Most people consider GSecs or Gilts, as the Government Securities are commonly referred to, as absolutely safe and secure.
In general, the Government will not default either (a) in paying you the interest on the due dates or (b) in repaying you the principal invested at maturity.
Well, you could be wrong, if you believe so!
Even though the risk of default in GSecs is practically absent, there are still good chances that you may incur a loss by investing in Govt. Securities.
An example will best illustrate this point.
Suppose in Apr 2016 you invested in a Govt. Bond with the following parameters:
– Face value: Rs.100
– Amount invested: Rs.1 lakh
– Rate of Interest: 7.5% p.a.
– Tenure: 10 years
– Maturity: Mar 2025
Assume you hold this investment for the next 10 years till the bonds mature and the Govt. does not default. Then, every year you will receive interest of Rs.7500. And, on maturity you will get back your principal amount of Rs.1 lakh. In other words, it’s a 100% risk-free investment.
The problem arises if you wish to exit from this investment before maturity:
Of course, unlike a Fixed Deposit, you cannot go back to the Govt. and ask them to return your money whenever you want.
But, the Govt. does not want to inconvenience you by locking-in your investment for 10 years. So, it provides you with an exit option. This is achieved by listing the Govt. Bonds on the stock exchanges. This creates an avenue for the investors to trade among themselves. In fact, it is exactly the same as buying or selling equity shares on the stock exchange.
New buyers can ‘anytime’ buy Govt. Bonds from the old investors without having to wait for the Govt. to issue new bonds. Likewise, old investors can ‘anytime’ offload their investment without having to wait till the date of redemption.
However, the key problem here is that… you may NOT get the face value of your bond i.e. Rs.100.
It is mistakenly believed that you will get back Rs.100 whenever you sell your Govt. Bond. No. Just like equity shares, bonds prices too fluctuate (maybe not as much as the shares, but still the volatility is quite significant).
In fact, all three scenarios are possible.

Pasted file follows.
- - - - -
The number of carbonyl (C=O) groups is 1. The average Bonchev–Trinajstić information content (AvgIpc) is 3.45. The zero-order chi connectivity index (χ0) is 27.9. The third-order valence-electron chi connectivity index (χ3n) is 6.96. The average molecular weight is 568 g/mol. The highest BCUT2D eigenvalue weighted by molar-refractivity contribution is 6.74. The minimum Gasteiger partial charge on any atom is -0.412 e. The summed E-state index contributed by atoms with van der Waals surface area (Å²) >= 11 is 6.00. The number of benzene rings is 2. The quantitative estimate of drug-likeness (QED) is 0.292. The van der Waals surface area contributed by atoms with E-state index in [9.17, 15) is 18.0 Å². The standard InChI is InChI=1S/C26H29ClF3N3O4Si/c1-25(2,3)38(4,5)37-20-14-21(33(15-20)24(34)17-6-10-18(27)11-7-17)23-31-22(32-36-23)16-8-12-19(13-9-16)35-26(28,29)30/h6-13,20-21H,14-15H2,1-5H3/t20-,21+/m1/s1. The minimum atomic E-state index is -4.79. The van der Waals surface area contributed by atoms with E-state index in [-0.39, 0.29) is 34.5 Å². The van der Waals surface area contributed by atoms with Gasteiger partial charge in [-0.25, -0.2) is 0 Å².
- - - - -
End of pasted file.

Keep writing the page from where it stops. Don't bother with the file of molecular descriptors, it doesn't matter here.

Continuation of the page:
… You may get Rs.100.
… You may get MORE than Rs.100.
… You may get LESS than Rs.100.
The reason behind this volatility in bond prices is the market interest rate, which fluctuates.
Let’s see how your Bond price is affected by the day-to-day interest rate movement.
Scenario 1: The market interest rates go up
One year later in April 2017 the market interest rates have risen to 8%.
Investors, with surplus cash, will find new issues available at around 8%. Since your Bond is @7.5% interest rate, they won’t buy your bond.
The only option for you is to sell at a discount. But how much discount? You will have to accept a price at which the investor effectively earns 8% interest.
This works out to Rs.93.75 (= Coupon Rate / Market Rate * Face Value = 7.5% / 8% * 100).
So, now the buyer will earn the same returns of 8% whether he invests in a new bond (8% on Rs.100) or your bond (7.5% on Rs.93.75). You won’t get more than Rs.93.75, because then his returns would be lower than 8% (which he can earn by investing in a new Gilt.)
In others words, here you will lose Rs.6250 (and get back only Rs.93,750 out of Rs.1 lakh invested) due to change in market interest rate scenario if you wish to prematurely sell your investment.
Scenario 2: The market interest rates drop
What if the market interest rates fall to 7% in April 2017?
Now your Bond will be in demand as the new issues are at 7% rate of interest, whereas your Govt. Bond offers 7.5%.
Based on the formula discussed in Scenario 1, the market price of your bond will now be Rs.107.14 (=7.5% / 7% * 100). At Rs.107.14, the effective return will match the current market rate of 7% (7% on Rs.100 is same as 7.5% on Rs.107.14).
In other words, your sale proceeds would be Rs.1,07,140 and thus you will earn Rs.7140 as capital gains. More importantly, this is in addition to the interest income.
Scenario 3: The market interest rates remain the same
Since there is no change in the interest rate, the market price of bonds too remains unchanged at Rs.100. Thus, you can redeem your investment at no profit no loss.
… if the interest rates rise, you will make a loss
… if the interest rates fall, you will make a profit
… if the interest rates don’t change, you will be at par
This fluctuation in the Gilt / Bond prices is commonly referred to as the interest rate risk.
Concluding, default risk is not the only risk that a Bond is susceptible to.
There is another risk — interest rate risk — which can cause a loss to your investment in Govt. Bonds. In fact, it is both a risk and an opportunity. By correctly “timing” your investment, you can (a) minimize the risk of losing money and (b) earn double income i.e. interest + capital gains from your investment in Govt. Bonds.